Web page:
|Publication number||US6468319 B1|
|Application number||US 09/615,248|
|Publication date||Oct 22, 2002|
|Filing date||Jul 13, 2000|
|Priority date||Jul 16, 1999|
|Also published as||CA2379798A1, DE60009082D1, EP1203062A1, EP1203062B1, WO2001005912A1|
|Publication number||09615248, 615248, US 6468319 B1, US 6468319B1, US-B1-6468319, US6468319 B1, US6468319B1|
|Inventors||Lisa I. Yeh, Richard H. Schlosberg|
|Original Assignee||Exxonmobil Research And Engineering Co.|
|Export Citation||BiBTeX, EndNote, RefMan|
|Patent Citations (22), Non-Patent Citations (3), Referenced by (18), Classifications (10), Legal Events (5)|
|External Links: USPTO, USPTO Assignment, Espacenet|
This application is a Non-Provisional of U.S. Ser. No. 60/144,364 filed Jul. 16, 1999.
This invention relates to fuel compositions of low sulphur content which contain at least one component capable of reducing particulate emissions from the exhausts of engines which generate power by combustion of such fuels.
Of particular interest are fuels such as diesel which are used rather widely in automotive transport and for providing power for heavy duty equipment such as, e.g., those used in underground mines due to their high fuel economy and low carbon monoxide emissions. However, one of the problems with such fuels is the pollutants in the exhaust gases of diesel powered engines and equipment. For instance, some of the most common pollutants in diesel exhausts are nitric oxide and nitrogen dioxide (hereafter abbreviated as “NOx”), hydrocarbons and sulphur dioxide, and to a lesser extent carbon monoxide and carbon dioxide. In addition, diesel powered engines also generate a significant amount of particulate emission which include inter alia soot, adsorbed hydrocarbons and sulphates, which are usually formed due to the incomplete combustion of the fuel and are hence the cause of dense black smoke emitted by such engines through the exhaust. The oxides of sulphur have recently been reduced considerably by refining the fuel, e.g., by hydrodesulphurisation thereby reducing the sulphur levels in the fuel itself and hence in the exhaust emissions. However, the presence of particulate matter in such exhaust emissions has been a more complex problem. It is known that the cause of the particulate matter emission is incomplete combustion of the fuel and to this end attempts have been made to introduce into the fuel organic compounds which have oxygen value therein (hereafter referred to as “oxygenates”) to facilitate combustion. Oxygenates are known to facilitate the combustion of fuel to reduce the particulate matter. Examples of such compounds include some of the lower aliphatic esters such as eg the ortho esters of formic and acetic acid, ethers, glycols, polyoxyalkylene glycols, ethers and esters of glycerol, and carbonic acid esters. The following list of references by way of example describe the use of these compounds for reducing particulate emissions and smoke suppression:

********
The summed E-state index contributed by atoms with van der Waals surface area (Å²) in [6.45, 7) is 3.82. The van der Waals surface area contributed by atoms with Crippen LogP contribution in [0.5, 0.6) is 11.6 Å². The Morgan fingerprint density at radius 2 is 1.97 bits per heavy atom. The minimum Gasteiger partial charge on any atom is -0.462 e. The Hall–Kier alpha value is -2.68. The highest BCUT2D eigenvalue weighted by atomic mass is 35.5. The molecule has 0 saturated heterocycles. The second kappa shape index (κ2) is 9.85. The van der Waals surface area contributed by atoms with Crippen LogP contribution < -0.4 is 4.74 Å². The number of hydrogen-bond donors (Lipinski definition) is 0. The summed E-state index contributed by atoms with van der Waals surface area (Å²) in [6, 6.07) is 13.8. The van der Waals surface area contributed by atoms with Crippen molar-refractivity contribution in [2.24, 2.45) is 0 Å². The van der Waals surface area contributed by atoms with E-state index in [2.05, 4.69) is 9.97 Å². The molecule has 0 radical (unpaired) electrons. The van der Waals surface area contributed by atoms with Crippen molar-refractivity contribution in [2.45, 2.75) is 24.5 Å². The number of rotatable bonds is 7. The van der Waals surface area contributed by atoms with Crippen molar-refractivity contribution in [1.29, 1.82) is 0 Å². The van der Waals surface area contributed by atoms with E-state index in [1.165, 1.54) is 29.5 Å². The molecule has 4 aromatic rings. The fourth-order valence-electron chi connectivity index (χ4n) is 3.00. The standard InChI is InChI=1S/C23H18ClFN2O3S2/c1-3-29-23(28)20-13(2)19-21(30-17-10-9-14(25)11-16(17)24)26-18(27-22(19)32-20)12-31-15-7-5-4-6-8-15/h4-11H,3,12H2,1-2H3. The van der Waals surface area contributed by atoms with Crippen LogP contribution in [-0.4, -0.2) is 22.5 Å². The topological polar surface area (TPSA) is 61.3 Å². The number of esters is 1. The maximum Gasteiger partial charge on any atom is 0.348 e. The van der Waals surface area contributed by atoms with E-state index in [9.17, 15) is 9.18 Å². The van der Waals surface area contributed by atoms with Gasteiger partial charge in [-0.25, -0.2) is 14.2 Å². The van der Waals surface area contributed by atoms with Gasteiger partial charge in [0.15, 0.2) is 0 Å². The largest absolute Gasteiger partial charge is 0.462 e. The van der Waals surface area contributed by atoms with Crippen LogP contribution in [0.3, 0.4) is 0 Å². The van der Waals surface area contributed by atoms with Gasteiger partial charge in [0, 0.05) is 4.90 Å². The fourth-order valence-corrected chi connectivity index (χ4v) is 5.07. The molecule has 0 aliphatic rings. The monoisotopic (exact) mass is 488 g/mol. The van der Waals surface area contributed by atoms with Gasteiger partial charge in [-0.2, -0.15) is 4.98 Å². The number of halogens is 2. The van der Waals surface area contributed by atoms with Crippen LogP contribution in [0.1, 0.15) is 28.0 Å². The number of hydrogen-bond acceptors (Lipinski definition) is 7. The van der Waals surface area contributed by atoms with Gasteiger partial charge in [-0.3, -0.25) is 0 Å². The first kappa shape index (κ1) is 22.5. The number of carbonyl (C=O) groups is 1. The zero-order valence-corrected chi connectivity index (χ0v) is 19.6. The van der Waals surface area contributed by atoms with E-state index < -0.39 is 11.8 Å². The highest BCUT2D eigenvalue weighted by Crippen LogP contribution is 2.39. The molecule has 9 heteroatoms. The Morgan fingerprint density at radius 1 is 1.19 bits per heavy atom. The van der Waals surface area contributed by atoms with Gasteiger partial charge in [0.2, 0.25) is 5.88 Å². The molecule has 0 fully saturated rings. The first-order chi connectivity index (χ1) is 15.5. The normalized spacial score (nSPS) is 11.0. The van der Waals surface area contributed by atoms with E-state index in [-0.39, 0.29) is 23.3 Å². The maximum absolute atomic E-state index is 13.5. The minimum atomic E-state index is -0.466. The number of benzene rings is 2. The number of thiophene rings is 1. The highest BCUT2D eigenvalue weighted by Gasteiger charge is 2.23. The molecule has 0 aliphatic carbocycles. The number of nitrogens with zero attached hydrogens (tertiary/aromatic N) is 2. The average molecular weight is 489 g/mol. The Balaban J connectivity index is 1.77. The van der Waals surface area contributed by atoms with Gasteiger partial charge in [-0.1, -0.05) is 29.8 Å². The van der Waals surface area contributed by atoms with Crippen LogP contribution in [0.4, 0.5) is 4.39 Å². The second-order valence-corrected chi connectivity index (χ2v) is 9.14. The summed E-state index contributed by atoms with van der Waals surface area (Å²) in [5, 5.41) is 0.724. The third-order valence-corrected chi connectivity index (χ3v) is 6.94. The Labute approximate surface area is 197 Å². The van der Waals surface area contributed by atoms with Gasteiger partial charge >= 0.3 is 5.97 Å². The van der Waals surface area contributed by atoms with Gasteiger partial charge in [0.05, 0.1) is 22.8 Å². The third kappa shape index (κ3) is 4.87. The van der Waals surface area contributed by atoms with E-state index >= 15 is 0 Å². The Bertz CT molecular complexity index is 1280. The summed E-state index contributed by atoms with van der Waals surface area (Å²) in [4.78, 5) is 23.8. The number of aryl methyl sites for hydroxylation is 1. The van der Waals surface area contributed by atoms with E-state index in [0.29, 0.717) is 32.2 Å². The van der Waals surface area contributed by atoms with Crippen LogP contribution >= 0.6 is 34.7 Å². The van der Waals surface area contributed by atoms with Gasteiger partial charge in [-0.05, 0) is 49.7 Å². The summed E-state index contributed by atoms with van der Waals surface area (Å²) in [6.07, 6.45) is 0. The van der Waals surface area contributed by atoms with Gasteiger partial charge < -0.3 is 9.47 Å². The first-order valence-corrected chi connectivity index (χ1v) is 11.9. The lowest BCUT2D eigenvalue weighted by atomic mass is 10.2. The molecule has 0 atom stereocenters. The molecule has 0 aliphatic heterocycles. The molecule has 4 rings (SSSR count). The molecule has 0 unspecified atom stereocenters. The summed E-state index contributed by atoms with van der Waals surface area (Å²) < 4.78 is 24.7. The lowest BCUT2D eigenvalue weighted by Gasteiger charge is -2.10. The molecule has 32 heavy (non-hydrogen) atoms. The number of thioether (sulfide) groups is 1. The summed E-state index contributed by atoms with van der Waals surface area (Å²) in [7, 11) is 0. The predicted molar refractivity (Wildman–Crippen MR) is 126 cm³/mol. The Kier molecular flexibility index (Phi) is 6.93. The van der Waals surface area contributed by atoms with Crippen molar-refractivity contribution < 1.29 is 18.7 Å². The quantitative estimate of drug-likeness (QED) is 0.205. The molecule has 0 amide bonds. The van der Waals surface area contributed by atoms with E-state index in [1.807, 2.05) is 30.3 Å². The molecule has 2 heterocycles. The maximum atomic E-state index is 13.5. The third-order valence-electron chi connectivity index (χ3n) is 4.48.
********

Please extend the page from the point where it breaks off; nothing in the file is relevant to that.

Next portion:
a. Society of Automotive Engineers (SAE) Technical Paper Series No. 950400, 1995 by McDonald, J F et al entitled, “Emissions Characteristics of Soy Methyl Ester Fuels in an IDI Compression Ignition Engine”.
b. Society of Automotive Engineers (SAE) Technical Paper Series No. 932734, 1993 by Liotta Jr, F J et al entitled, “The Effect of Oxygenated Fuels on Emissions from a Modern Heavy-Duty Diesel Engine”.
c. Society of Automotive Engineers (SAE) Technical Paper Series No. 962115, 1996 by Noboru Miyamoto et al entitled, “Improvement of Diesel Combustion and Emissions with Addition of Various Oxygenated Agents to Diesel Fuels”.
d. EP-A-0 861 882 A1
e. U.S. Pat. No. 5,425,790
f. WO-98 28383
g. WO 98 21293
h. U.S. Pat. No. 5,308,365
k. U.S. Pat. No. 5,268,008
Some of the problems with these and other oxygenated compounds are that either
i) they are deficient in other required attributes, eg, boiling point range, cetane number, flash point, toxicity etc. leading to product quality issues; or
ii) they have too much oxygen in them and are hence too polar thereby making them immiscible or incompatible with the fuel; or